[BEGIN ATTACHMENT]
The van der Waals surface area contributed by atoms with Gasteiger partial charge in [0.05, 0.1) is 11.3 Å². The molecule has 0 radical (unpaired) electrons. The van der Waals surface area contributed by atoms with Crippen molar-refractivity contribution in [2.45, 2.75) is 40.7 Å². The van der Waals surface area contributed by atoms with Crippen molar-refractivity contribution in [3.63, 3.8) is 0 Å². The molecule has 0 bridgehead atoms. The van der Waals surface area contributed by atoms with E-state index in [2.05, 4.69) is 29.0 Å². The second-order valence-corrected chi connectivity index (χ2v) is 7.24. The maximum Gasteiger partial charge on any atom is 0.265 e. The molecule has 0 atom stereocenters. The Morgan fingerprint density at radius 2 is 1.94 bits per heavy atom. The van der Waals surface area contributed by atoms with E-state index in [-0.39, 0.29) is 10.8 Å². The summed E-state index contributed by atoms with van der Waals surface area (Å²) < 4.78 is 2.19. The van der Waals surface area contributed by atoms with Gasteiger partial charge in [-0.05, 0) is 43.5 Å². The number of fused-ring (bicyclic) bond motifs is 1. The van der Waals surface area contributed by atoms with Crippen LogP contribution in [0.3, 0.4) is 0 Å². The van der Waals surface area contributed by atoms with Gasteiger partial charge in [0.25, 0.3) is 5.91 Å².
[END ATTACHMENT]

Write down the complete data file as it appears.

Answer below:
The van der Waals surface area contributed by atoms with Gasteiger partial charge in [0.05, 0.1) is 11.3 Å². The molecule has 0 radical (unpaired) electrons. The van der Waals surface area contributed by atoms with Crippen molar-refractivity contribution in [2.45, 2.75) is 40.7 Å². The van der Waals surface area contributed by atoms with Crippen molar-refractivity contribution in [3.63, 3.8) is 0 Å². The molecule has 0 bridgehead atoms. The van der Waals surface area contributed by atoms with E-state index in [2.05, 4.69) is 29.0 Å². The second-order valence-corrected chi connectivity index (χ2v) is 7.24. The maximum Gasteiger partial charge on any atom is 0.265 e. The molecule has 0 atom stereocenters. The Morgan fingerprint density at radius 2 is 1.94 bits per heavy atom. The van der Waals surface area contributed by atoms with E-state index in [-0.39, 0.29) is 10.8 Å². The summed E-state index contributed by atoms with van der Waals surface area (Å²) < 4.78 is 2.19. The van der Waals surface area contributed by atoms with Gasteiger partial charge in [-0.05, 0) is 43.5 Å². The number of fused-ring (bicyclic) bond motifs is 1. The van der Waals surface area contributed by atoms with Crippen LogP contribution in [0.3, 0.4) is 0 Å². The van der Waals surface area contributed by atoms with Gasteiger partial charge in [0.25, 0.3) is 5.91 Å².